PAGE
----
Did the Christian saints and mystics of the olden days use these practices?
In my History of Christianity class I’ve been reading a lot about the early Mystics and Saints. I came across a Biography about St. Anthony, one of the first desert fathers to preach the path of asceticism. As a monk, he was deeply entrenched in practice, and preached the ascetic path as a way to realise the kingdom of god ‘within you’.
Do not be fearful when you hear of perfection, nor be surprised at the word, for it is not far from us, nor does it exist outside of us; perfection is within our reach, and the practice of it is a very easy matter if only we will it. The Greeks go abroad, even crossing the sea to become learned, but we have no need to go abroad for the sake of the kingdom of heaven, nor need we cross the sea for the sake of perfection; the Lord has already told us: "The kingdom of God is within you."
- Excerpt from Life of St. Anthony written by St. Athanasius
While I don’t advocate for asceticism in our postmodern age, I think we can learn a few things from St. Anthony and his commitment to realising the inner world of God while simultaneously serving all those who came to him for spiritual aid and healing.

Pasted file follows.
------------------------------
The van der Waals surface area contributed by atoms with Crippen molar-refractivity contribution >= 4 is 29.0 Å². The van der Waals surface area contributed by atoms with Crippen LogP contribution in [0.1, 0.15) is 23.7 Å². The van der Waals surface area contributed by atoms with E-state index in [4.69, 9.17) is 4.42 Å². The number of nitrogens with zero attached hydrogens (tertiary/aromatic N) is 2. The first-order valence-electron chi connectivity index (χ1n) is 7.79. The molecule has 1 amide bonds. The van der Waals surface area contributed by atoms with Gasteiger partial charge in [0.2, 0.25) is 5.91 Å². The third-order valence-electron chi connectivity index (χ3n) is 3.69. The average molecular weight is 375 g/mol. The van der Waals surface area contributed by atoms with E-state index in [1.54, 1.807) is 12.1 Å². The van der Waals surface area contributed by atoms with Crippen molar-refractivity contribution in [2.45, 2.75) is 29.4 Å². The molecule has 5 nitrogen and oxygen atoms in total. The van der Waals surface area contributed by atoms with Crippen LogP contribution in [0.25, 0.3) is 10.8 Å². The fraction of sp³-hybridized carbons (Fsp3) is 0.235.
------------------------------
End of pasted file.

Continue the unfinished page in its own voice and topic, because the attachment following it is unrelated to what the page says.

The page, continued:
On the matter of sin and redemption, recently in my Old Testament class, we were reflecting on the themes in Genesis (the first book in the bible).
In Genesis 1:27, it is said that God created humankind in his image.
To me this points to the divinity of the soul, or the ‘origin of divinity’ as the Theologian I interviewed recently said it.
The story of Adam and Eve and the fall from the Garden of Eden, to me speaks to our separation from God, and the creation of duality - with human beings now having a dual nature of human (ego mind) and divine (soul/higher self). In this sense we are spiritual beings living in a human body, but the divine part of ourselves is not ‘realised’… and so mostly we experience our humanness and operate through this lens, forgetting about our divinity all together.
When one becomes ‘enlightened’ or ‘self-realised’, they’ve removed the barriers of the ego mind/self, so the true divinity of the soul can unify with God and reveal itself within that person’s experience.
If you watched my interview with Monique Lume on Core Wounds published a few weeks ago, she spoke about “Separation from God'“ as being one of the universal core wounds we all experience subconsciously.
That’s what ‘sin’ is to me. It’s human error that drives us further away from God.
Put in another way, sin is a decision that is made from fear instead of love.
And let’s be honest… we’ve ALL made fear-based decisions stemming from the ego-mind.